Ergün Ozgur (Assistant Professor, Cyprus International University):

The UN General Assembly adopted the resolution on June 13 by a recorded vote of 62 in favor to 16 against with 87 abstentions. The resolution “recognized the right of return for all refugees and internally displaced persons to their homes in Georgia, including Abkhazia and South Ossetia.” The resolution was initiated by Georgia, which is on one side of the problem, while the other side, Abkhazia and South Ossetia, were not given any chance to express their views.

Abkhazia and South Ossetia have been participants of the “Geneva International Discussions” together with Georgia, Russia, and the United States, with the mediation of the EU, UN, and OSCE, since 2008. Particular UN member countries that take part in the Geneva discussions should know that “durable peace, a commitment to confidence-building measures, and immediate steps to ensure respect for human rights and favorable security conditions for return of internally displaced persons” can be possible if the “non-use of force” agreement is signed by Georgia and all parties decide on how the humanitarian issues are to be solved. If the “non-use of force” agreement is not signed by the Georgian side, there may be the possibility of another conflict taking place, like the one we saw between Georgia and South Ossetia in 2008.

Moreover, adopting the resolution initiated by Georgia will satisfy one party to the conflict but will not generate any peace in the region and will not solve the problem. If there is the possibility to use force against Abkhazia or South Ossetia, how can the adoption of this resolution by UN member countries protect the people in the area? In terms of the return of displaced persons, the Georgian side, instead of insisting on their return, should listen to the ideas of the other sides and try to find a “win-win solution” for the problem. UN members can also contribute to the situation while taking into consideration the opinions of all sides involved in the situation.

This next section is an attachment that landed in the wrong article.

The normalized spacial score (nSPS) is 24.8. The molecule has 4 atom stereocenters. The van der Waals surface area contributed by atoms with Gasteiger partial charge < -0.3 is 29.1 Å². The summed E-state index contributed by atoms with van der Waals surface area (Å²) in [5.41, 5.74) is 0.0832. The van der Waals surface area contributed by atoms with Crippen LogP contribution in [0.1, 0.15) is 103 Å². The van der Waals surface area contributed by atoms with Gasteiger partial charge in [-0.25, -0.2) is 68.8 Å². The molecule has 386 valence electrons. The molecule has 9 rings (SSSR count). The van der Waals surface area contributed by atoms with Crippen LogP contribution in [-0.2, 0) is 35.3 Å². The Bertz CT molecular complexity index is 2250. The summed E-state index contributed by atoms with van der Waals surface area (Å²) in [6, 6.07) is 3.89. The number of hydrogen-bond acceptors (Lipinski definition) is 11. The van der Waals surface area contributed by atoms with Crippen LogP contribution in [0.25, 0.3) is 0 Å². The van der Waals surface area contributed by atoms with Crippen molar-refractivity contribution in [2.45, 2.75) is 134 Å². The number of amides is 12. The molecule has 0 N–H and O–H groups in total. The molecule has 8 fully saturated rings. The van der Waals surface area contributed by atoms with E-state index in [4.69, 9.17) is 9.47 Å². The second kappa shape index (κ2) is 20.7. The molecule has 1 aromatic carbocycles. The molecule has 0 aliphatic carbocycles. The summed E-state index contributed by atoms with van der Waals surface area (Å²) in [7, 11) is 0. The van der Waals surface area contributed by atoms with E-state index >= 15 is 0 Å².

The UN members that voted for this resolution take Georgia’s side in the long-lasting conflict by supporting the territorial integrity of Georgia and they try to put pressure on the newly recognized and war-damaged territories, which suffered heavy sanctions for more than a decade (Abkhazia in 1992-1993 and South Ossetia in 1991 and 2008).

Instead of adopting such a resolution, which does not consist of Abkhaz or South Ossetian perspectives, those 62 UN member countries should try to listen to all sides of the conflict and try to help them find a “win-win solution” to the problem, which "can occur if the “non-use of force” agreement between Abkhazia, South Ossetia, and Georgia is signed, which would then serve as a good basis for future negotiations on political and humanitarian issues.

Sufian Zhemukhov is a visiting fellow at the Institute for European, Russian and Eurasian Studies (IERES), George Washington University, blogging for PONARS Eurasia on the Caucasus.